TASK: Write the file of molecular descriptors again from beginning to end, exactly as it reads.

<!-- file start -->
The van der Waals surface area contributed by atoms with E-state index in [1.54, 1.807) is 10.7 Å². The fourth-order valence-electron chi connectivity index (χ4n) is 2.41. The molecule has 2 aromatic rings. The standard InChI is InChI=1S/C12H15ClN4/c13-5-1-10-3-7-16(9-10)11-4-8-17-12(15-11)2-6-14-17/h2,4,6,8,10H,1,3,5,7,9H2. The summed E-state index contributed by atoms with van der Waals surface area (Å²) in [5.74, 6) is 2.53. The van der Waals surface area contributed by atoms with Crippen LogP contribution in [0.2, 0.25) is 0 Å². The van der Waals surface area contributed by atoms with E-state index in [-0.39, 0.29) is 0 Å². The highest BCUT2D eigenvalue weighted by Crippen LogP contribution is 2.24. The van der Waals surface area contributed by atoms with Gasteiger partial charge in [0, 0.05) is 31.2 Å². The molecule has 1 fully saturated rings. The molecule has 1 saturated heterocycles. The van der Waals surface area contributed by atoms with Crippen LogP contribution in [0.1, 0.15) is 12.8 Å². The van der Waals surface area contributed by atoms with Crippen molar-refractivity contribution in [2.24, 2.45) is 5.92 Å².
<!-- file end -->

The van der Waals surface area contributed by atoms with E-state index in [1.54, 1.807) is 10.7 Å². The fourth-order valence-electron chi connectivity index (χ4n) is 2.41. The molecule has 2 aromatic rings. The standard InChI is InChI=1S/C12H15ClN4/c13-5-1-10-3-7-16(9-10)11-4-8-17-12(15-11)2-6-14-17/h2,4,6,8,10H,1,3,5,7,9H2. The summed E-state index contributed by atoms with van der Waals surface area (Å²) in [5.74, 6) is 2.53. The van der Waals surface area contributed by atoms with Crippen LogP contribution in [0.2, 0.25) is 0 Å². The van der Waals surface area contributed by atoms with E-state index in [-0.39, 0.29) is 0 Å². The highest BCUT2D eigenvalue weighted by Crippen LogP contribution is 2.24. The van der Waals surface area contributed by atoms with Gasteiger partial charge in [0, 0.05) is 31.2 Å². The molecule has 1 fully saturated rings. The molecule has 1 saturated heterocycles. The van der Waals surface area contributed by atoms with Crippen LogP contribution in [0.1, 0.15) is 12.8 Å². The van der Waals surface area contributed by atoms with Crippen molar-refractivity contribution in [2.24, 2.45) is 5.92 Å².